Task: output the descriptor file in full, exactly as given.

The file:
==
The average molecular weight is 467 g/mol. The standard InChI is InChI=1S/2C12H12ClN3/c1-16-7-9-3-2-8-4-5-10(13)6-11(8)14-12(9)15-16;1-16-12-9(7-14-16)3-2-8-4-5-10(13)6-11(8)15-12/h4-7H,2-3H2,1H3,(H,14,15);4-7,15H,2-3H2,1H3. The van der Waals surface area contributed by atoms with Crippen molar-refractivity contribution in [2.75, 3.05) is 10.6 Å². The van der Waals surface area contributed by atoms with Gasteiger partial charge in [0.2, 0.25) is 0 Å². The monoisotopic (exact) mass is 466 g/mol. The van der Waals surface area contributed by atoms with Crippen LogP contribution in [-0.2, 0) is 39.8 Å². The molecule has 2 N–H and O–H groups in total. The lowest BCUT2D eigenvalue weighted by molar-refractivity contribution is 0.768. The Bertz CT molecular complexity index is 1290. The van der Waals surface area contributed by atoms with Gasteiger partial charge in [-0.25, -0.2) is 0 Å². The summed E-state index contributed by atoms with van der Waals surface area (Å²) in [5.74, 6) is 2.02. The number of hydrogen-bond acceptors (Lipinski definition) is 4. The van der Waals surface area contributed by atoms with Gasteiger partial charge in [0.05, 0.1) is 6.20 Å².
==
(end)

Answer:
The average molecular weight is 467 g/mol. The standard InChI is InChI=1S/2C12H12ClN3/c1-16-7-9-3-2-8-4-5-10(13)6-11(8)14-12(9)15-16;1-16-12-9(7-14-16)3-2-8-4-5-10(13)6-11(8)15-12/h4-7H,2-3H2,1H3,(H,14,15);4-7,15H,2-3H2,1H3. The van der Waals surface area contributed by atoms with Crippen molar-refractivity contribution in [2.75, 3.05) is 10.6 Å². The van der Waals surface area contributed by atoms with Gasteiger partial charge in [0.2, 0.25) is 0 Å². The monoisotopic (exact) mass is 466 g/mol. The van der Waals surface area contributed by atoms with Crippen LogP contribution in [-0.2, 0) is 39.8 Å². The molecule has 2 N–H and O–H groups in total. The lowest BCUT2D eigenvalue weighted by molar-refractivity contribution is 0.768. The Bertz CT molecular complexity index is 1290. The van der Waals surface area contributed by atoms with Gasteiger partial charge in [-0.25, -0.2) is 0 Å². The summed E-state index contributed by atoms with van der Waals surface area (Å²) in [5.74, 6) is 2.02. The number of hydrogen-bond acceptors (Lipinski definition) is 4. The van der Waals surface area contributed by atoms with Gasteiger partial charge in [0.05, 0.1) is 6.20 Å².